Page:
“But it’s worth it to get to see a part of Los Angeles that not many get the chance to see.”The skull went Cogstone’s lab in Riverside, Calif., where it was strengthened with a special glue and carefully cleaned of 10,000 years of dirt.
Most of the fossils were uncovered at two locations about six miles apart — along Crenshaw Boulevard in the south and Wilshire Boulevard further north.
Some were discovered near the La Brea Tar Pits, an area already known for well-preserved remains locked in ancient asphalt.
Construction on the first phase of the Wilshire section — known as the Purple Line — began in 2014.
The first fossils were found two years later in soil dating back to the last Ice Age, which ended more than 10,000 years ago.
Cogstone's lab preserves and studies the fossils before sending them to museums.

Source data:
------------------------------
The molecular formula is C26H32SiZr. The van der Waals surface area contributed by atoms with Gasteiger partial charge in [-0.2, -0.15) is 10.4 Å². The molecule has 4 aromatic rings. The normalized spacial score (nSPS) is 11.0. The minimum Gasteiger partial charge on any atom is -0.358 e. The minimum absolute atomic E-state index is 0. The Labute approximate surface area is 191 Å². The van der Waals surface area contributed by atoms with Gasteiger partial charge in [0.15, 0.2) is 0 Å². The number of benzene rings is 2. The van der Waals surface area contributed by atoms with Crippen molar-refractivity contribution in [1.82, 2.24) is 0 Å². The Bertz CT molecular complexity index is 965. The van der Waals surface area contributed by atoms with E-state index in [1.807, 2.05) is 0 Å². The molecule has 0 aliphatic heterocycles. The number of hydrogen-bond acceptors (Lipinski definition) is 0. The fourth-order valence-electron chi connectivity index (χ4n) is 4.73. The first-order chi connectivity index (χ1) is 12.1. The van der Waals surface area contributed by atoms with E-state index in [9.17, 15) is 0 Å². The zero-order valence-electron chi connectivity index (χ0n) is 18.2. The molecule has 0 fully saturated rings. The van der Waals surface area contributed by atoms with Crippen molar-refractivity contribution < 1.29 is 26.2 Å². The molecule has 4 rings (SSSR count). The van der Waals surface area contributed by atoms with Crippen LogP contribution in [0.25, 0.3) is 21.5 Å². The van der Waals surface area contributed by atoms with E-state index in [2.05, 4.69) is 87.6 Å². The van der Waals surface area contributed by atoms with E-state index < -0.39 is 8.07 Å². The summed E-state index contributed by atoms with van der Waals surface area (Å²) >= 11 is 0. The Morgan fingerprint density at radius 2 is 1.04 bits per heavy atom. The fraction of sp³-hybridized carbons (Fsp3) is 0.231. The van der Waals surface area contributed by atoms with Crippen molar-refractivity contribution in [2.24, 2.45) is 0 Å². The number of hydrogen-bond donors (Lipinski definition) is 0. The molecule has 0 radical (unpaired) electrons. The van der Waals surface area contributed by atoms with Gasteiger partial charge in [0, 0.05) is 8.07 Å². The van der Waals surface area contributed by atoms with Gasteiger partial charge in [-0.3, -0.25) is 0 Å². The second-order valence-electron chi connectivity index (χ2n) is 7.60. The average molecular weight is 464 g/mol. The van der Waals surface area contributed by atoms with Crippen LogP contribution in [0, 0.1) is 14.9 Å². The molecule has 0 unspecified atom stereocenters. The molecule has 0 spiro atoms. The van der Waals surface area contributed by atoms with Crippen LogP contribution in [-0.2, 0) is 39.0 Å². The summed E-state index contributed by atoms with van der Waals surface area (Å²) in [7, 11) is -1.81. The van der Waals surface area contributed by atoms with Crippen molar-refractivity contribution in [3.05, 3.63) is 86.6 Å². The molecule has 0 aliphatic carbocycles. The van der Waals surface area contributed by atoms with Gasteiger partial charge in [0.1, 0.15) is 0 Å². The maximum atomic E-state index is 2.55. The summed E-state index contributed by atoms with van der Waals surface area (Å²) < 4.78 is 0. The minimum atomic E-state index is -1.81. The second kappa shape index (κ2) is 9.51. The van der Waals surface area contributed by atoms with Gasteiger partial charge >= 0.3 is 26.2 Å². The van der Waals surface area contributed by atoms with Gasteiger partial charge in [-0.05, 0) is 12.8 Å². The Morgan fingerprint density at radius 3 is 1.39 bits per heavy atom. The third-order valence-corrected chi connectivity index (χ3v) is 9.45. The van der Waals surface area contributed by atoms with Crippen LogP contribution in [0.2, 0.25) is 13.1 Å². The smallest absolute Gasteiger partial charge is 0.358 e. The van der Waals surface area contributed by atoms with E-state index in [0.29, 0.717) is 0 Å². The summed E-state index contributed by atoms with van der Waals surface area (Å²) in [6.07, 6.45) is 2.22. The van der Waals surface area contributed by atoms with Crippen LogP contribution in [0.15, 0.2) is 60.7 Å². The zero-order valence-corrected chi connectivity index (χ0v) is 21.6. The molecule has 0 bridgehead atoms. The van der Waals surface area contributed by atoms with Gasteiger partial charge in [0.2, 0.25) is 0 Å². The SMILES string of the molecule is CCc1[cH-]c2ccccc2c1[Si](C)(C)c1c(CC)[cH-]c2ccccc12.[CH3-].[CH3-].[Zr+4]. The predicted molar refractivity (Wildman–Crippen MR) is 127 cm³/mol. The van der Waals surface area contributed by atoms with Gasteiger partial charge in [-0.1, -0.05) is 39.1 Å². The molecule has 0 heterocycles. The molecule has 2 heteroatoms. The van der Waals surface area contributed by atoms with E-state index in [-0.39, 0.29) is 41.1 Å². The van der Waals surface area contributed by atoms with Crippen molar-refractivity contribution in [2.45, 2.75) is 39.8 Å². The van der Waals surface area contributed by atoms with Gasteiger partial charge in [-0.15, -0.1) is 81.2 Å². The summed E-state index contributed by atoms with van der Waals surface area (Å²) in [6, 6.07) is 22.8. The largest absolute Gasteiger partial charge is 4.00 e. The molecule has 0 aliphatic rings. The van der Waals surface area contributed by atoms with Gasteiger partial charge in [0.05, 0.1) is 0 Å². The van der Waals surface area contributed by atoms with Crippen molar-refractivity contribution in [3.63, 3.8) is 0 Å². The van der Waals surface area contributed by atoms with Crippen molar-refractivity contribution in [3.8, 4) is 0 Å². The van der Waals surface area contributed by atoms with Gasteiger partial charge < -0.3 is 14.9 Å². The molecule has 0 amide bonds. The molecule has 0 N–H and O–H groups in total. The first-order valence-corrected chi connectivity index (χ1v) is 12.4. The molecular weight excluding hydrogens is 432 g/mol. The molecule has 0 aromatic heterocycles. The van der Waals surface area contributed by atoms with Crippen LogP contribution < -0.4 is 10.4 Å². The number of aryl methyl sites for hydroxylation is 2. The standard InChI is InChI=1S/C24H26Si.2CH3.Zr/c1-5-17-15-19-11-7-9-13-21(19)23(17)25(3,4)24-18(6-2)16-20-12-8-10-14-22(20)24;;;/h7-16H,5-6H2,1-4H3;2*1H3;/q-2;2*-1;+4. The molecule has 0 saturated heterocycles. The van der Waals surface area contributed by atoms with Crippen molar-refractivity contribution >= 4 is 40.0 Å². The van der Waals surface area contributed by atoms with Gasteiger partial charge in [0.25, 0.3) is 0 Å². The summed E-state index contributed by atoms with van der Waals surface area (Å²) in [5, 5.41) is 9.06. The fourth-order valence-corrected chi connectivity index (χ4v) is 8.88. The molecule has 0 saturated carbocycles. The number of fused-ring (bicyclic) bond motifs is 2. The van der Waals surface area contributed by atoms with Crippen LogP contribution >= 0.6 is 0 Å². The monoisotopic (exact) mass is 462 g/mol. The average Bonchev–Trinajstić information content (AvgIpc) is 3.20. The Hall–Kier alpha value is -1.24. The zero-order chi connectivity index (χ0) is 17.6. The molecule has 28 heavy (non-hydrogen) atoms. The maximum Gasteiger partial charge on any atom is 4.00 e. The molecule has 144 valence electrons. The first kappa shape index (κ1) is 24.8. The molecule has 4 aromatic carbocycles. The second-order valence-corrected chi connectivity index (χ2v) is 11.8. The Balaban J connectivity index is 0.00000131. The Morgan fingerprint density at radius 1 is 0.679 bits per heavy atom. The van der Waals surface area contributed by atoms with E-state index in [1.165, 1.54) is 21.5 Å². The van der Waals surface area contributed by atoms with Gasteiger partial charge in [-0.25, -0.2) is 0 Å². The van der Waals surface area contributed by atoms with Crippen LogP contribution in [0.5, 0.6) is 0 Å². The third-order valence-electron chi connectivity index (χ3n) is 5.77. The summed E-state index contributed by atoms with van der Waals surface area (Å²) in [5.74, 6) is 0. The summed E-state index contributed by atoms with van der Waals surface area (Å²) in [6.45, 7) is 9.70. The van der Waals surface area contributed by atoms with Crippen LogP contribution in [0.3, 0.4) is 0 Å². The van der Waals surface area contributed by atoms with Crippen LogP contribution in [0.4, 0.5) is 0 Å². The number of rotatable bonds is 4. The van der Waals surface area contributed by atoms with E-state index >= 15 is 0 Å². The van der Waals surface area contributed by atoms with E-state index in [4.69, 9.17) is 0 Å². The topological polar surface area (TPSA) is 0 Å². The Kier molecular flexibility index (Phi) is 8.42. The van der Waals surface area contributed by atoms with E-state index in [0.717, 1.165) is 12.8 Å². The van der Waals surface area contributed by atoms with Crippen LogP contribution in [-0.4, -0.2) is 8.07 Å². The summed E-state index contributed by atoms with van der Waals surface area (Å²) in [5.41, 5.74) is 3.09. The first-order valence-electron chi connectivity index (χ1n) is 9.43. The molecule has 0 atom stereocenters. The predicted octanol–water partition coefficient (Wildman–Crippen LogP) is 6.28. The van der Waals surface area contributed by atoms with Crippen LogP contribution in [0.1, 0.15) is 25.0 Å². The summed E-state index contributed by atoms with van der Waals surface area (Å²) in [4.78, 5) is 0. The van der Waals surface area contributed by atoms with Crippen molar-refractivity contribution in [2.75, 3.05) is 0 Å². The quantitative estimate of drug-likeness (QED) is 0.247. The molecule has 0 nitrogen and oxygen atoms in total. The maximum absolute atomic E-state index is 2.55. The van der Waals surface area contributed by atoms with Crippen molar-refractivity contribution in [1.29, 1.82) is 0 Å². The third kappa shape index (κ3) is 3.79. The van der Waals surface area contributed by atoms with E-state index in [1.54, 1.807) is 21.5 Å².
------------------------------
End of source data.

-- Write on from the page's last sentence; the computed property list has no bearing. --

The first find at the La Brea site was a 3-foot section of an adult mammoth tusk uncovered just before Thanksgiving.
That’s why Leger says the finds being uncovered deep under the Los Angeles streets are so important.
With rising urbanization and development around the country, more and more fossils may soon be buried forever under layers of concrete and brick — which makes taking advantage of these discoveries crucial.“We’re missing things, all over the country,” Leger said.
After determining the fossil was much larger than just a few isolated pieces, he called Leger, who came the next morning to confirm it as a mammoth skull based on patterns in its intact tusks.
She and a team of workers spent 15 hours extracting the fossil while Metro construction continued in a different area.“This job can be challenging,” Palacios said, as he stood in a dirt hole four stories below street level — the future site of the Wilshire/La Brea Station — with the noise from backhoes and jackhammers echoing around him.
In addition to the usual complement of engineers and train conductors, the county's Metropolitan Transit Authority has added paleontologists to its staff to preserve and study the Ice Age bones.